The Corps took his list into account and hired him as an interpreter. Through his job (and even though he was still quite frail) he was allowed to accompany officers during arrests of war criminals. When the Corps moved to Linz, Wiesenthal went with them and even reunited with Cyla, who had been looking for him following the end of the war.
For the next several years, Wiesenthal worked for the American Office of Strategic Services collecting information on survivors and perpetrators of the Holocaust. He worked tirelessly, helping liberated prisoners find their families and gathering information on anyone who might have had a hand in the torture he and his fellow Jews experienced.
Beginning in 1947, he founded the Jewish Documentation Center, which worked to gather intel on Nazi criminals for future war-crime trials. During the first year, he collected over 3,000 depositions from prisoners regarding their time in the camps.
Over time, however, Wiesenthal began to fear his efforts were futile. After the initial trials, the Allied forces seemed to be pulling back on bringing war criminals to justice. Wiesenthal realized that there were still many criminals who had gone unnoticed, and likely would never be held accountable for their crimes. His offices closed in 1954.
But while many of the Jewish ex-prisoners he worked with emigrated to begin new lives elsewhere, Wiesenthal took advantage of his position and began to hunt down the Nazis himself.
He led to capture of Franz Stangl, a supervisor at the Hartheim Euthanasia Center, who was subsequently sentenced to life imprisonment. In 1977, the Simon Wiesenthal Center was established in Los Angeles to campaign to remove the statute of limitations on Nazi crimes. While it does continue to hunt for suspected Nazi war criminals today, it is mainly a source for include Holocaust remembrance and education.
Simon Wiesenthal And Adolf Eichmann
Whether by coincidence or Wiesenthal’s own doing, Simon Wiesenthal found himself living just down the street from the immediate family of one Adolf Eichmann, a right-hand man of Adolf Hitler who had personally organized at least two efforts to exterminate the Jewish population.
Following the war, Eichmann himself hadn’t been seen, but Wiesenthal believed it was only a matter of time. It was known that Eichmann had forged papers and likely escaped to South America, but it was not known exactly when or where he had landed.
In 1953, Wiesenthal obtained a letter that claimed Eichmann had been seen in Buenos Aires, Argentina. He also managed to obtain a photo of Eichmann’s brother, which was instrumental in confirming Eichmann’s identity. Before long, Eichmann had been detained, arrested, and sent to Israel for trial.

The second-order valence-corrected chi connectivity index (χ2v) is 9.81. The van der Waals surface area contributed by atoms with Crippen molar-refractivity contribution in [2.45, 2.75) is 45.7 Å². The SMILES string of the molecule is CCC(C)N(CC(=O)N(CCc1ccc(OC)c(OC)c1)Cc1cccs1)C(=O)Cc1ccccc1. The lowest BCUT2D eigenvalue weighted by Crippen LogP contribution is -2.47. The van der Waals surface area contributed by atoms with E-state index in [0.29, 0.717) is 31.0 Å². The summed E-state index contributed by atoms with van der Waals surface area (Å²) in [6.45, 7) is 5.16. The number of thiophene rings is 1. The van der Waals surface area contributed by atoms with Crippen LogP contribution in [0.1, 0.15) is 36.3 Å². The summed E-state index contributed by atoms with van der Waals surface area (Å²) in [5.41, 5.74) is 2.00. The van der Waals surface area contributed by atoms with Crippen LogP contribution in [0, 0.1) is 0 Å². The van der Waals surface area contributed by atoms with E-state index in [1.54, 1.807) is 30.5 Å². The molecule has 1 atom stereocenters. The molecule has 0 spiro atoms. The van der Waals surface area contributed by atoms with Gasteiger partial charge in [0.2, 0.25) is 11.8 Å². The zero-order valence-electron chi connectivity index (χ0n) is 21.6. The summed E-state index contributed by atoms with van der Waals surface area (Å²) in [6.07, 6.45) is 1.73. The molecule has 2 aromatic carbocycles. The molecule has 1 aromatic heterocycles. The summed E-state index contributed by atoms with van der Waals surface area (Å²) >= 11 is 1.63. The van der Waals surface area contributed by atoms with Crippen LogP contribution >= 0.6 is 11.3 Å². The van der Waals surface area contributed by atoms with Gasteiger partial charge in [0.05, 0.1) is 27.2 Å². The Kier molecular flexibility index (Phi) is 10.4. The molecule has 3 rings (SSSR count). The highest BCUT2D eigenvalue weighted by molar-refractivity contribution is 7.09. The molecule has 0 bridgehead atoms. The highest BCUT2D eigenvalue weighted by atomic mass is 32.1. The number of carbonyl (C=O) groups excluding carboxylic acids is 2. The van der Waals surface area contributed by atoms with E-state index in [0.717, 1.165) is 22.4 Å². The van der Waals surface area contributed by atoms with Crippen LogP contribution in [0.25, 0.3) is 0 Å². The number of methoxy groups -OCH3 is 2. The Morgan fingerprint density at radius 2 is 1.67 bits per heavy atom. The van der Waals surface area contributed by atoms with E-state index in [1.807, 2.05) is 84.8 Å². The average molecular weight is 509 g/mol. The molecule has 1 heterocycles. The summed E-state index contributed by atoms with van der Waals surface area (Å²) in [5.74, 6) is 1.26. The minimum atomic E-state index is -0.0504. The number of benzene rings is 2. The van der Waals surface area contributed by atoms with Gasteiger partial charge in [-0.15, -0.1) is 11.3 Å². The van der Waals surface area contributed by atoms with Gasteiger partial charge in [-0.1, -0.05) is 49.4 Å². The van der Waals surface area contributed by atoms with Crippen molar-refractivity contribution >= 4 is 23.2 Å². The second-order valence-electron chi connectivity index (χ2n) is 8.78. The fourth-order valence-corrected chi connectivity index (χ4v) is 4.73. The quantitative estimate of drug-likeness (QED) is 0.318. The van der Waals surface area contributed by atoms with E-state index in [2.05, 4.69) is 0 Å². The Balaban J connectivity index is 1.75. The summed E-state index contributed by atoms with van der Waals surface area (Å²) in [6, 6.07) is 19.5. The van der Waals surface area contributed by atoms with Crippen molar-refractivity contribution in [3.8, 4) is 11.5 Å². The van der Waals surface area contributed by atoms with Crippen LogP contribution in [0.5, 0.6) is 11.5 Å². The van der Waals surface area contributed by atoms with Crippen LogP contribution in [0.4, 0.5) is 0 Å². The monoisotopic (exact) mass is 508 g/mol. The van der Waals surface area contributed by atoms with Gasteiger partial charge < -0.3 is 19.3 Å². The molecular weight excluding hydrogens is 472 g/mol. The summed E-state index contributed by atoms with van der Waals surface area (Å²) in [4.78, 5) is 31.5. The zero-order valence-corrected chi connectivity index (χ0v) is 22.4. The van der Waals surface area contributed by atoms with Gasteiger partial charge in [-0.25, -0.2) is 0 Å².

In addition to Adolf Eichmann, Simon Wiesenthal also had a hand in capturing several other Nazi war criminals, such as Franz Stangl, a supervisor at the Hartheim Euthanasia Centre; Hermine Braunsteiner, a guard who served at Majdanek and Ravensbrück concentration camps; and Dr. Josef Mengele, though he had died and been buried by the time he was tracked down.
Legacy And Death
Following his Nazi-hunting years, Wiesenthal wrote several books that detailed his time in the camps as well as his time hunting those who had put him there. He made a habit of pointing out the Nazi sympathies of those who he saw get appointed to power over time, including Bruno Kreisky (guilty by association, as cabinet members of his had Nazi ties) and Kurt Waldheim.
While many of his tomes and novels were accounts of his time in concentration camps, a few of his works presented rather outlandish theories, such as his theory that Christopher Columbus was actually a Jew, seeking a place for his people to escape persecution. As such, his work was often met with controversy.
He was nonetheless, in 1985, nominated for a Nobel Peace Prize for his efforts in restoring peace to the former Nazi regime, though he did little to promote himself.
Finally, in 2003 following the death of his wife Cyla, Wiesenthal retired and sought a quiet life.
“I have survived them all,” he said of the Nazis. “If there were any left, they’d be too old and weak to stand trial today. My work is done.” Two years later, Simon Wiesenthal died and was buried in Israel.
Thus concludes the life of Simon Wiesenthal, a man who survived not one, not two, but five concentration camps, and went on to track down every last Nazi he could and bring justice to those who had been hurt by the horrors of the Holocaust.